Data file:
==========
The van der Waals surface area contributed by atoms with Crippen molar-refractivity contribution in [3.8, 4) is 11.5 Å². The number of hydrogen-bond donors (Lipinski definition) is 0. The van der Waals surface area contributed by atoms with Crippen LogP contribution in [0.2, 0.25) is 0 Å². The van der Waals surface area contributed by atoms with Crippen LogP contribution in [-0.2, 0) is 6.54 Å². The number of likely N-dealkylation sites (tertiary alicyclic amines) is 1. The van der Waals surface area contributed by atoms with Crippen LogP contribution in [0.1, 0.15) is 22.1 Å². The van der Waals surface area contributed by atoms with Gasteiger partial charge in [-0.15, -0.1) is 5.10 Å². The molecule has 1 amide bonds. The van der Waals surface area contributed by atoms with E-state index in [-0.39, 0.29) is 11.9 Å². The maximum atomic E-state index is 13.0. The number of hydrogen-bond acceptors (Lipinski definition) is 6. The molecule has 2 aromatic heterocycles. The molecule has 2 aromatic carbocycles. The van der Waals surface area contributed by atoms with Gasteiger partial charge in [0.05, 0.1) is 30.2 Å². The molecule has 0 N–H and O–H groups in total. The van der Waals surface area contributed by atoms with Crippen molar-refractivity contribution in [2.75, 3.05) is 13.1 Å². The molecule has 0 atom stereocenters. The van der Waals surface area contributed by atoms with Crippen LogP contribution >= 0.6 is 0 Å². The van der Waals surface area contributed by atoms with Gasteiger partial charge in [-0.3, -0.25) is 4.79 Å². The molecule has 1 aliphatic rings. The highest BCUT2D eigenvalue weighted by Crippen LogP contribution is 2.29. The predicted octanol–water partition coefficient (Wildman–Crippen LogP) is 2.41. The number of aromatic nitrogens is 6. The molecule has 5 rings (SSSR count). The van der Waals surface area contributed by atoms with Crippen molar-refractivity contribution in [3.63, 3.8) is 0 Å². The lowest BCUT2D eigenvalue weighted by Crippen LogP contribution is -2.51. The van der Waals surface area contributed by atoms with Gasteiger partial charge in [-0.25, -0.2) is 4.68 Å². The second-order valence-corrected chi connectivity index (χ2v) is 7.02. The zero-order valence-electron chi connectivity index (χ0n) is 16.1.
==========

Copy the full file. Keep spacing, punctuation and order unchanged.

The van der Waals surface area contributed by atoms with Crippen molar-refractivity contribution in [3.8, 4) is 11.5 Å². The number of hydrogen-bond donors (Lipinski definition) is 0. The van der Waals surface area contributed by atoms with Crippen LogP contribution in [0.2, 0.25) is 0 Å². The van der Waals surface area contributed by atoms with Crippen LogP contribution in [-0.2, 0) is 6.54 Å². The number of likely N-dealkylation sites (tertiary alicyclic amines) is 1. The van der Waals surface area contributed by atoms with Crippen LogP contribution in [0.1, 0.15) is 22.1 Å². The van der Waals surface area contributed by atoms with Gasteiger partial charge in [-0.15, -0.1) is 5.10 Å². The molecule has 1 amide bonds. The van der Waals surface area contributed by atoms with E-state index in [-0.39, 0.29) is 11.9 Å². The maximum atomic E-state index is 13.0. The number of hydrogen-bond acceptors (Lipinski definition) is 6. The molecule has 2 aromatic heterocycles. The molecule has 2 aromatic carbocycles. The van der Waals surface area contributed by atoms with Gasteiger partial charge in [0.05, 0.1) is 30.2 Å². The molecule has 0 N–H and O–H groups in total. The van der Waals surface area contributed by atoms with Crippen molar-refractivity contribution in [2.75, 3.05) is 13.1 Å². The molecule has 0 atom stereocenters. The van der Waals surface area contributed by atoms with Crippen LogP contribution >= 0.6 is 0 Å². The van der Waals surface area contributed by atoms with Gasteiger partial charge in [-0.3, -0.25) is 4.79 Å². The molecule has 1 aliphatic rings. The highest BCUT2D eigenvalue weighted by Crippen LogP contribution is 2.29. The predicted octanol–water partition coefficient (Wildman–Crippen LogP) is 2.41. The number of aromatic nitrogens is 6. The molecule has 5 rings (SSSR count). The van der Waals surface area contributed by atoms with Crippen molar-refractivity contribution in [3.63, 3.8) is 0 Å². The lowest BCUT2D eigenvalue weighted by Crippen LogP contribution is -2.51. The van der Waals surface area contributed by atoms with Gasteiger partial charge in [-0.25, -0.2) is 4.68 Å². The second-order valence-corrected chi connectivity index (χ2v) is 7.02. The zero-order valence-electron chi connectivity index (χ0n) is 16.1.